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THE 100 GREATEST COMICS OF THE 20th CENTURY

By MITCHELL BROWN

November, 1980
Did you know...
The introduction of Earth-2's Golden Age heroes would lead to periodic team-ups between the Justice League of America and the Justice Society of America. These crossover stories -- usually titled "Crisis on Earth-1," "Crisis on Earth-Two," and so on -- would inspire the title for DC's groundbreaking Crisis on Infinite Earths mini-series.

Julius Schwartz and Gardner Fox were the ideal choices for editing and writing this story, since they were also the writer and editor for the original Flash stories.

Whenever DC bought the characters from another company, it gave those heroes their own separate Earth. Thus, Fawcett's Captain Marvel family lived on Earth-S, the Quality Comics heroes lived on Earth-X, the Charlton Comics heroes lived on Earth-4, etc. After the Crisis, all the heroes that survived were moved to the one, true Earth of the DC Universe.

 

 

 

 
Flash #123
WHEN DC COMICS REVIVED THE FLASH, the sales figures told the editors they had a hit on their hands. But the Flash they brought back shared only his name and speediness with the original Flash of the 1940s, and many fans who still remembered the other guy kept asking if he would ever show up in the new, revitalized series.

The funny thing was, the "old" Flash had already made an appearance -- sort of -- in the new Flash's book. In the new Flash's very first story (1956's Showcase Comics #4), Barry Allen was reading a comic book about the old Flash before the accident that gave him his own speedy powers. Thus, in one swoop, editor Julius Schwartz and writer Gardner Fox were able to explain what inspired Barry to become a superhero and to give older fans something to chuckle over (the Jay Garrick Flash hadn't appeared in a comic since his title's cancellation in 1949).

The new Flash was a big hit, but there were still some fans who wanted to see more of the old Flash. So, in Flash #123, Fox gave them the team-up they were looking for. While performing a trick for an audience, the Flash of "our" world accidentally transports himself into a separate dimension, one in which his comic-book hero was a real person. Fox explained it by creating the other-dimensional world called "Earth-2," a place that was home to all of DC's Golden Age heroes. When the two Flashes met, they reasoned that Gardner Fox, the writer of the original Flash comics, must have pierced the dimensional barrier in his dreams and wrote down what his mind saw on Earth-2.

Sure, it was a stretch, but it was believable enough for comic fans, and suddenly all of DC's Golden Age heroes had a new lease on life. Following the original Flash's re-appearance, the original versions of the Green Lantern, the Atom, Batman, Superman, and the rest met their updated Silver Age counterparts. From there, it was only a hop and skip to the Justice Society of America and the Justice League of America teaming up on a regular basis to deal with menaces to both Earths. The idea of parallel worlds also gave writers the ability to create other worlds where they could deposit new heroes and villains, or even imagine totally different versions of the old heroes.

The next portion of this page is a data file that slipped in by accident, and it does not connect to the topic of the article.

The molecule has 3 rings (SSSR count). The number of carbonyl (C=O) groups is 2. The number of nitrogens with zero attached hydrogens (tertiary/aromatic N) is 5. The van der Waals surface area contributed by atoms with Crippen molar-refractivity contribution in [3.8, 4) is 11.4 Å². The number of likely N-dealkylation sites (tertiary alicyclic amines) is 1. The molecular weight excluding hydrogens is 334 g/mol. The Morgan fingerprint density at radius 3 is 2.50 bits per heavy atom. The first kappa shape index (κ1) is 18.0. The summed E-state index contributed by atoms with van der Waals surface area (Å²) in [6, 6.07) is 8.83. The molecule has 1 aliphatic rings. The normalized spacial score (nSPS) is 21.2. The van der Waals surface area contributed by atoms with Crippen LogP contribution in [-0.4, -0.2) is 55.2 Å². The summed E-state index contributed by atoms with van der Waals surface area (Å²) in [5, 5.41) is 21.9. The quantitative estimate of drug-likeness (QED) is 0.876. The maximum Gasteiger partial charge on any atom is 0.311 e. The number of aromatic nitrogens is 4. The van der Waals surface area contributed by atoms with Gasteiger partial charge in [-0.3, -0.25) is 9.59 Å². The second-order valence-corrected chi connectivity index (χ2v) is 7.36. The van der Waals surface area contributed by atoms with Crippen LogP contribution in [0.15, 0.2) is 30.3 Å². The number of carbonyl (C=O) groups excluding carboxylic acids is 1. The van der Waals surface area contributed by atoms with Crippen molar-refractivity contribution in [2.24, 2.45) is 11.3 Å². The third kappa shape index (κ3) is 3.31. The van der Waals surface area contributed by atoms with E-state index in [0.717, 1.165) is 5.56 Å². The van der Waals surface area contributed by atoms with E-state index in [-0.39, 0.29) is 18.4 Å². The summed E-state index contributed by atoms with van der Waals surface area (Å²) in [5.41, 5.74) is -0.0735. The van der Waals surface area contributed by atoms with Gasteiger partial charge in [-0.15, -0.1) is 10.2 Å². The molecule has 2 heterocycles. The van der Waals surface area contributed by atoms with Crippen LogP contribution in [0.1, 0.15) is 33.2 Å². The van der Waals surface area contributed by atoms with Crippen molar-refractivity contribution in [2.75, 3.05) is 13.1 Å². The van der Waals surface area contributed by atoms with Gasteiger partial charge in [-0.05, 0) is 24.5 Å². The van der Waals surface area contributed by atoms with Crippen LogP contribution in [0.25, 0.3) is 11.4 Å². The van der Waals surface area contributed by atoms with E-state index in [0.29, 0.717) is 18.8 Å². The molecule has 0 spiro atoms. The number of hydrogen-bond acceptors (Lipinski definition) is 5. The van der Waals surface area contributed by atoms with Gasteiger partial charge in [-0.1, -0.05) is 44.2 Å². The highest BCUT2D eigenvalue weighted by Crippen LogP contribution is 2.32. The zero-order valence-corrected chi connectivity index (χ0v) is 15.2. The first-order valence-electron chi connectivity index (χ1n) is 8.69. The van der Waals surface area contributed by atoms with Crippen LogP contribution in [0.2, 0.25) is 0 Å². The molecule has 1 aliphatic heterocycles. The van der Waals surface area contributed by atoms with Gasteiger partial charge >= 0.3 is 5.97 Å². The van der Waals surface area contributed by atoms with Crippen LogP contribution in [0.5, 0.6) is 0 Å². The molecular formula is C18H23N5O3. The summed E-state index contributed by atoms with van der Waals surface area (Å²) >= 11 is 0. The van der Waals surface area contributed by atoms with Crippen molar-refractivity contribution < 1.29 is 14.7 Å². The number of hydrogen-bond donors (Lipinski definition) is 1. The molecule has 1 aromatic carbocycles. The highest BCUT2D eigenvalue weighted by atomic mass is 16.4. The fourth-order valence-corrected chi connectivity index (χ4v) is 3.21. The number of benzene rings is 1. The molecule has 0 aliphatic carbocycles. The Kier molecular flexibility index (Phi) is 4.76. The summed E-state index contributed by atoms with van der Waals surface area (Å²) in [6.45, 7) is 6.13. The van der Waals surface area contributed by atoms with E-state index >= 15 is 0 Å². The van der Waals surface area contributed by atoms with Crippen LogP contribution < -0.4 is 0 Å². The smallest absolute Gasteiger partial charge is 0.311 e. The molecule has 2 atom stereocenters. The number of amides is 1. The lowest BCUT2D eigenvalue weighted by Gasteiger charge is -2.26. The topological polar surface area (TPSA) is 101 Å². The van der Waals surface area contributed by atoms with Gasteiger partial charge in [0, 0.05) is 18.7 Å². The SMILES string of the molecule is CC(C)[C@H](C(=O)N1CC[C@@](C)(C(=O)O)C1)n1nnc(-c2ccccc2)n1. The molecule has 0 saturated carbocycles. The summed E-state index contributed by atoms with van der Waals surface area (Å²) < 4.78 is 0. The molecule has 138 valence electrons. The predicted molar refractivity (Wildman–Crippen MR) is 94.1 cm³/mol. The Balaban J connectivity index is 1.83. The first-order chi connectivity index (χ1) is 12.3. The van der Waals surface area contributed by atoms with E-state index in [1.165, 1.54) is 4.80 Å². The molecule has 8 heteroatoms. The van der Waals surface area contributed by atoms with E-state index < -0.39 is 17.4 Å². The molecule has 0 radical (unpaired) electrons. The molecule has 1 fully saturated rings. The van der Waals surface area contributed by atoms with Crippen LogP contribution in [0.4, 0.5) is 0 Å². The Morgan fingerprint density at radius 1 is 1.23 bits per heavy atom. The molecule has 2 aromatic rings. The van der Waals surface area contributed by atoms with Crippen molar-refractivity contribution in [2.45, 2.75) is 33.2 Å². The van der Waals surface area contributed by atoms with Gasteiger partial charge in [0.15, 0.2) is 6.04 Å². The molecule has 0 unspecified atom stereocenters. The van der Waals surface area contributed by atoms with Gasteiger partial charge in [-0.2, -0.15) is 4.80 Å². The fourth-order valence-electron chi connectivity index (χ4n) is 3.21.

For more than two decades, it was an idea that held up pretty well for DC's writers. But by the 1980s, it became clear that something had to give. The introduction of more and more heroes into the DC Universe made it difficult for writers and readers alike to keep track of which hero was on which planet. This, plus the fact that DC wanted to start fresh with its biggest characters, led to the mini-series Crisis on Infinite Earths, DC's attempt to clean house on a cosmic scale by streamlining its titles into one coherent universe.

It seems fitting that the book that started DC's parallel-world development would be the Silver Age Flash's; his death during the Crisis mini-series was a clear signal to readers that the old order of things had passed. Of course, readers in 1962 wouldn't know any of this yet; what they saw back then was an ingenious way for DC's writers to bring the company's rich Golden Age heritage into the Silver Age, allowing both the new and the old to co-exist with each other to the benefit of both.

By the end of the century, many of the original DC heroes from the 1940s were still a part of the DC Universe, playing pivotal roles in several series and acting as mentors to the generations of heroes that followed in their footsteps

 


              

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